Putting the public back in public good

Not to be overly cheerful, but I'm feeling pretty good about how companies are figuring out social media.

Not to be overly cheerful, but I'm feeling pretty good about how companies are figuring out social media. That's at least the case when it comes to CSR. Over the past couple of years there have been a number of large-scale crowdsourced social campaigns that engage consumers around doing good, particularly the Pepsi Refresh Project, a client of ours.  

Our team recently released a survey of more than 200 senior executives in large-sized companies and found that 95% see crowdsourcing as a valuable part of their organization's CSR programming. Forty-four percent of them reported having already used crowdsourcing in their efforts. 

Why have these companies so readily embraced levels of open participation that just a few years ago would be unthinkable? 

One answer may be that companies have begun to acknowledge that their customers were already publicly curating their brand. And, if people are talking openly about your brand you definitely want them talking about all the good things you do. 

Social media is fueled by participation and crowdsourced CSR programs give people tangible opportunities to get involved with brands in ways that benefit a greater good.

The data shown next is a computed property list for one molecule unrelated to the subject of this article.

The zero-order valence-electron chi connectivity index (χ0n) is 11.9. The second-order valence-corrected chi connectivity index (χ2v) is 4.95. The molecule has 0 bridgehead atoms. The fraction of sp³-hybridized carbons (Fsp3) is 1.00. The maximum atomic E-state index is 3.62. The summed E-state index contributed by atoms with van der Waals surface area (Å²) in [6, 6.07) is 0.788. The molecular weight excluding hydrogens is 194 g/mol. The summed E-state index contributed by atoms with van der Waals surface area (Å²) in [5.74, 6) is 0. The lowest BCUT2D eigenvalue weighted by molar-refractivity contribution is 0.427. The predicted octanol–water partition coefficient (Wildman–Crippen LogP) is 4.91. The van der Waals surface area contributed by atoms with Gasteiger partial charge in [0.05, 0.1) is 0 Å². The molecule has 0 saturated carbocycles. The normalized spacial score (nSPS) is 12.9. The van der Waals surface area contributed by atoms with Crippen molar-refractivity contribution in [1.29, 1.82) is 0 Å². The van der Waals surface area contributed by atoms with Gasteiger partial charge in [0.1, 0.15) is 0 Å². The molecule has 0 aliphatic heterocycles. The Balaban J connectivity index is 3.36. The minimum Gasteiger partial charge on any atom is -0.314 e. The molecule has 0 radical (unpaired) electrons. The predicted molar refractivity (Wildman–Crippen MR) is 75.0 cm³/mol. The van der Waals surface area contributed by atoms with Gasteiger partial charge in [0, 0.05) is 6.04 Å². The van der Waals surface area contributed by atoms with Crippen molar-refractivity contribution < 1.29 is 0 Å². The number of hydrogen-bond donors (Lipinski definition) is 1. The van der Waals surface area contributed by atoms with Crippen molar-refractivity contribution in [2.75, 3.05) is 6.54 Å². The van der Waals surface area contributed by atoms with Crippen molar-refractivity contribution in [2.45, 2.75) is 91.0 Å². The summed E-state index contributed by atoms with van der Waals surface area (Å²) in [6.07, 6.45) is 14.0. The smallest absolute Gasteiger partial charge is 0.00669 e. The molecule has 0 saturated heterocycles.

As the social web and these types of CSR programs evolve corporate leaders should be focused on the following trends:

  • Create opportunities for ownership: people do not want to passively consume content. They want to make it, shape it and share it. Not everyone will go through the trouble of creating content, but they want to interact with it and influence how a story unfolds. You can even turn it into a game as Breakthrough to Cures did to try and find crowdsourced solutions to medical problems.
  • Understand what your customers want: we have the ability to get to know people far more intimately through the public lives they lead online. We need to actively listen to what people care about and are motivated by, and use this knowledge to design and carry out CSR programs. Interflora, a flower delivery service in the UK has gone as far as listening for people who need cheering up on Twitter and randomly sending them flowers. 
  • Start thinking globally: to this point social CSR programs have been primarily US or European centric but over the next few years the world will continue to get smaller, and emerging markets such as China, India, and Brazil will become increasingly important players in generating social impact on a global scale. Thousands of volunteers showed us that our social networks have no boundaries when they used the Ushahidi mapping platform to save lives during the earthquake in Haiti.

While not all elements of CSR programs should be crowdsourced, this has become an important (and valuable) way to engage the public in what should be very publicly minded programs. 

So explore ways your company might open up a little and allow people to take some ownership for spreading your CSR message. Give them something important to do and they'll thank you for the challenge and help create goodwill for your brand while they're doing it. 

Colin Moffett is SVP, digital communications at Weber Shandwick, and digital lead for the Weber Shandwick Social Impact practice, which focuses on the agency's work with corporate social responsibility, nonprofit and foundation clients.

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